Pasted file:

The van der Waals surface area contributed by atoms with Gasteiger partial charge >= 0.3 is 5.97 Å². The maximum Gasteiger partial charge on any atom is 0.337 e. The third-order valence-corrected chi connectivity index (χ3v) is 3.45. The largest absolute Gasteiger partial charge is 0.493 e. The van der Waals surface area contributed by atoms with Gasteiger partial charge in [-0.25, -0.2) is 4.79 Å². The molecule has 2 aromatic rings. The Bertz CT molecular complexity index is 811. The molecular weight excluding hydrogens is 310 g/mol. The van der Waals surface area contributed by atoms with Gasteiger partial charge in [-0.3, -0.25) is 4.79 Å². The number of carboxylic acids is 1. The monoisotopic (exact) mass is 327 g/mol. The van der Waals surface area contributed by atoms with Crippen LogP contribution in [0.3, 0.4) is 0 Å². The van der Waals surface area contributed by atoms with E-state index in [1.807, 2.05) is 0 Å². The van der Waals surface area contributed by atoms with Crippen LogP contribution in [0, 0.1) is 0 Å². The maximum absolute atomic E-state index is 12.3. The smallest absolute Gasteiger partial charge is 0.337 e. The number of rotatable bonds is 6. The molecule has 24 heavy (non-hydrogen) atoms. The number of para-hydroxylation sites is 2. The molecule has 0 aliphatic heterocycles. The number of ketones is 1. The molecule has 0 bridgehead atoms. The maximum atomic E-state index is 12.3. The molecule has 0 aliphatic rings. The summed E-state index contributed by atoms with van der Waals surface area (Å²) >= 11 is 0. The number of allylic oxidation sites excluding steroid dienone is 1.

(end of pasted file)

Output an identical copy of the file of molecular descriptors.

The van der Waals surface area contributed by atoms with Gasteiger partial charge >= 0.3 is 5.97 Å². The maximum Gasteiger partial charge on any atom is 0.337 e. The third-order valence-corrected chi connectivity index (χ3v) is 3.45. The largest absolute Gasteiger partial charge is 0.493 e. The van der Waals surface area contributed by atoms with Gasteiger partial charge in [-0.25, -0.2) is 4.79 Å². The molecule has 2 aromatic rings. The Bertz CT molecular complexity index is 811. The molecular weight excluding hydrogens is 310 g/mol. The van der Waals surface area contributed by atoms with Gasteiger partial charge in [-0.3, -0.25) is 4.79 Å². The number of carboxylic acids is 1. The monoisotopic (exact) mass is 327 g/mol. The van der Waals surface area contributed by atoms with Crippen LogP contribution in [0.3, 0.4) is 0 Å². The van der Waals surface area contributed by atoms with E-state index in [1.807, 2.05) is 0 Å². The van der Waals surface area contributed by atoms with Crippen LogP contribution in [0, 0.1) is 0 Å². The maximum absolute atomic E-state index is 12.3. The smallest absolute Gasteiger partial charge is 0.337 e. The number of rotatable bonds is 6. The molecule has 24 heavy (non-hydrogen) atoms. The number of para-hydroxylation sites is 2. The molecule has 0 aliphatic heterocycles. The number of ketones is 1. The molecule has 0 bridgehead atoms. The maximum atomic E-state index is 12.3. The molecule has 0 aliphatic rings. The summed E-state index contributed by atoms with van der Waals surface area (Å²) >= 11 is 0. The number of allylic oxidation sites excluding steroid dienone is 1.